As we come into adulthood, we start to figure out what we like, what we don’t, how often we want to do things we really don’t want to, etc. Sure, there are certain things you’re obligated to do, like go to your siblings graduation, or help grandma with her groceries.  However, learning to set healthy personal and professional boundaries are critical as you come into adulthood. I’m outlining the 5 Secrets To Setting Boundaries in 2017…

5 Secrets To Setting Boundaries in 2017

#1 Name Your Limits

You can’t set good boundaries if you’re unsure of where you stand. So identify your physical, emotional, and mental limits. Consider what you can tolerate/accept and what makes you feel uncomfortable or stressed. Those feelings help us identify what our limits are. When you’re feeling overwhelmed, uncomfortable or perplexed, you should tune into those feelings and even rank them on a scale of 1-10. Anything that’s above a 7 and you’ve probably reached your boundary on the topic or issue.

 

#2 Assess, Redistribute and Repeat

When you’re feeling like you’re at a 7-10 on your limit scale, it doesn’t necessarily mean you just throw up your hands & walk away. Shoot, if I did that every time I felt overwhelmed, I’d be sitting in bed 23 hours of the day, 7 days a week…

Assess: what’s making you feel overwhelmed, uncomfortable or stressed? Is it a person, a circumstance, a deadline, the task at hand? Ask yourself, if I had ____, would it make me feel better? Let me give you an example: I have a tendency to say, “yes” to more than I really want to handle. I get overwhelmed and start working multiple projects at once, taking up 60+ hours per week (if not more). I have to step back ask myself, “if I had {insert helping word here}  another person who knew how to do help with scheduling my blog posts and could help with content ideas, that would eliminate at least 3+ hours per week. Luckily, Jocelyn and I bounce ideas off one another regularly, but you get the idea.

Redistribute: What can I push off my plate, so my skill set is better utilized? If I come up with the content and ideas on what to write, but I had someone who was uber organized that could schedule them into our editorial calendar, that’s an administrative task, that I could push off my plate, which would be helpful! The same concept can be applied in several different settings.

Repeat: does this really need an explanation? (lol, I bet not) 🙂

 

#3 Self Awareness & Self Permission 

Fear, guilt and self-doubt are major factors when we’re setting personal and professional boundries. We’re worried we’re going to disappoint someone or a boss. We might feel guilty by speaking up or saying no to a family member. Many believe that they should be able to cope with a situation or say yes because they’re a good daughter or son, even though they “feel drained or taken advantage of.”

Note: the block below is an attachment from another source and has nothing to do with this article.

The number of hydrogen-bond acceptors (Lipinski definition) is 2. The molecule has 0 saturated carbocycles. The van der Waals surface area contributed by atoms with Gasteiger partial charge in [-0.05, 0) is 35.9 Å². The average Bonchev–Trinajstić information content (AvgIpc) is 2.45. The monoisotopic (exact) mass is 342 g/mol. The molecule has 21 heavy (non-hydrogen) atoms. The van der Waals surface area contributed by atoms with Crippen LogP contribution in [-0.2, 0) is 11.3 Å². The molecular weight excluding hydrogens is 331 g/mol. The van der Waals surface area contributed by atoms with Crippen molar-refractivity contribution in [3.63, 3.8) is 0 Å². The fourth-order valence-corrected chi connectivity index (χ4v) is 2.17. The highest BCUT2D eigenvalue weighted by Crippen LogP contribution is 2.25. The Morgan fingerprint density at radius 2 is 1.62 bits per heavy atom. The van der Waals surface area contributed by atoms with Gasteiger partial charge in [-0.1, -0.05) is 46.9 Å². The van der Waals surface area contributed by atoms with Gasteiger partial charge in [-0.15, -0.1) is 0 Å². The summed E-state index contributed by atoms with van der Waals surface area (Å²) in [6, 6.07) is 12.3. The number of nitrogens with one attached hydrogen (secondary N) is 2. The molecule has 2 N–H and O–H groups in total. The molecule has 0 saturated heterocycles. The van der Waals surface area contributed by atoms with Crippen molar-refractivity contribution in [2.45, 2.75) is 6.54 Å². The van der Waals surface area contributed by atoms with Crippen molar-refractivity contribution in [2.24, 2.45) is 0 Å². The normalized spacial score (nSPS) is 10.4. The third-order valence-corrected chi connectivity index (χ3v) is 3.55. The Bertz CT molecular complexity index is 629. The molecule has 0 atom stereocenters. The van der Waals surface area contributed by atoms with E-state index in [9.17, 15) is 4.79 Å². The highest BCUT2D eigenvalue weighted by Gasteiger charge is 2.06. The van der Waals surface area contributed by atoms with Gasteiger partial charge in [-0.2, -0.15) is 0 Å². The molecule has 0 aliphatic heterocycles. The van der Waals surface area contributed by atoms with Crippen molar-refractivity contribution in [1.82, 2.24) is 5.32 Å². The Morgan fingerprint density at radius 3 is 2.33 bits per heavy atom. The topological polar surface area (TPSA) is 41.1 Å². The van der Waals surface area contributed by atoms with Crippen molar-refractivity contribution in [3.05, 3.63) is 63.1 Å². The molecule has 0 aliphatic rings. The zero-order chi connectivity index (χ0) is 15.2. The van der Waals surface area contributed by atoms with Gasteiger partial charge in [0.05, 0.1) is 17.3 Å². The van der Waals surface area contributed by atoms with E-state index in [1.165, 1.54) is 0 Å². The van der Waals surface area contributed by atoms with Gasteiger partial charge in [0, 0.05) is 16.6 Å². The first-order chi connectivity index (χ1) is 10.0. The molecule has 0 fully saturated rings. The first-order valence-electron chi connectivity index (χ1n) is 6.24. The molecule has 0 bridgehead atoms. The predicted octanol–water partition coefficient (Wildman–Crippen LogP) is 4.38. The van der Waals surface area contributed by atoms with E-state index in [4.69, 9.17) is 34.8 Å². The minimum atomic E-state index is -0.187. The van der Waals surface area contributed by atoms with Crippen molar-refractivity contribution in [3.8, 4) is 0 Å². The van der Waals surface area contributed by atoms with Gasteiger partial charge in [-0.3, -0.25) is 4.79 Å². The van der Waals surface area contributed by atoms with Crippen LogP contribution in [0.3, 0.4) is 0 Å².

Boundaries aren’t just a sign of a healthy relationship; they’re a sign of self-respect. So give yourself the permission to set boundaries and work to preserve them.

 

#4 Be Direct

Of course, we know that it’s not enough to create boundaries; we actually have to follow through. Even though we know intellectually that people aren’t mind readers, we still expect others to know what hurts us. Since they don’t, it’s important to assertively communicate with the other person when they’ve crossed a boundary. Communication is important. You can set all the boundaries you want, but people don’t know you’ve set them, you’re dead in the water, my friend!

In a respectful way, let the other person know what in particular is bothersome to you and that you can work together to address it!

 

#5 Baby Steps

Rome wasn’t built in a day (don’t you ever wish you were there when Rome WAS actually built? It’d be kind of amazing…but, that’s besides the point). It takes time and practice to figure out where your boundaries are and what your breaking point might be. Start small and don’t think you’re going to get it right, nor the person who might overstep will get it right… the first or the second time around.

 

Lastly, if all else fails, just get yourself a rock-n-roll ripped denim jacket like this one below, throw it on with some red lipstick & tell the clown to back the F up…. =)

 

 

 

 

What other advice can you share with us? Has there been a time when you had to re-communicate a boundary that someone crossed?

Until next time,

Chelsey